Director: Wanuri Kahiu Starring: Samantha Mugatsia, Sheila Munyiva Running Time: 82 minutes
One of 2018’s more underseen and personable films in a collection of new romantic comedies was Love Simon , a queer teen romance that managed to jog where other films had once walked, allowing itself to focus funly, freely and matter-of-factly on the romance of its gay lead in a setting where other obstacles where pointedly settled. Wanuri Kahiu’s story of queer African adolescence deserves plenty of props for following in that vein as much as it can, focusing on the falling stage of two young Kenyan girls’ romance in spite of and beyond the very real national context. Rafiki is a delicate but vibrant love story, a smile that can’t help breaking out.
A love letter to Irish mythology with a feminist twist, short film TETHERED is an intriguing project currently seeking crowdfunding. takes a look at two different women harshly punished for being young. TETHERED is a dark, bittersweet and supernatural Irish fantasy film that promises to explore the power of folklore, family and friendship. The short is inspired by Irish mythology and our nation’s traditions of storytelling, as well as serving as an homage to 1980s genre films like Poltergeist, Cocoon, Labyrinth and The Watcher in the Woods – but all with a stridently feminist twist.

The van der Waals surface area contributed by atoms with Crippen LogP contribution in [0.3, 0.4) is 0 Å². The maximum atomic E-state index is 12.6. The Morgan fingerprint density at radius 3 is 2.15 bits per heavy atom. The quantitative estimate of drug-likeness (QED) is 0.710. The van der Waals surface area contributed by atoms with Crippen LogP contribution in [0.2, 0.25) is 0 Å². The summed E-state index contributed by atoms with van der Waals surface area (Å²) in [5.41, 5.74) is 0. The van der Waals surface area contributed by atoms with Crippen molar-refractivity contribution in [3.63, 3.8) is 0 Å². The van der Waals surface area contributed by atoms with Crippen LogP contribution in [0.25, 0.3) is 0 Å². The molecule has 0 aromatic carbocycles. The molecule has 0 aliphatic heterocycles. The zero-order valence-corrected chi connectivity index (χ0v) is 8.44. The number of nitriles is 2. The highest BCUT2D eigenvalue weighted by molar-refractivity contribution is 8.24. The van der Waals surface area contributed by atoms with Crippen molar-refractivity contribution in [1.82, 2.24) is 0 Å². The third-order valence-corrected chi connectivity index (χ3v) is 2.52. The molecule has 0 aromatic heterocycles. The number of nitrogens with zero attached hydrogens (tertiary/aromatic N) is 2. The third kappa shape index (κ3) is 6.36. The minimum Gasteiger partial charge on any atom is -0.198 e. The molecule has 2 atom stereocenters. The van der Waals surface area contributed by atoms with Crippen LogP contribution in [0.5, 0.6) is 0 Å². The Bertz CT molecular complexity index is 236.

After 30 weeks of tears both sad and joyful, through the seasons of Autumn, Winter, Spring, Summer and Awards, Call Me By Your Name will screen at the Light House Cinema for the final time this evening.
Director: Barry Jenkins Starring: Trevante Rhodes, Ashton Sanders, Alex Hibbert, Naomie Harris, Mahershali Ali, Janelle Monàe, André Holland, Jharrel Jerome Running Time: 111 minutes
On a beautiful Miami beach, a father figure speaks to the young boy he’s decided to take responsibilty for. It’s a safe, calm place away from the oppressive inner city. In the moonlight, Mahershala Ali’s paternal drug-peddler Juan says to the silent and sad young Little, black boys look blue. Which is to say, how they’re seen changes depending on the world around them, and isn’t necessarily reflective of the truth. These words and the way in which they’re spoken reveal much about Moonlight, a poetic film that explores many issues about identity both racial and sexual, but does so in a deeply intimate and personal way.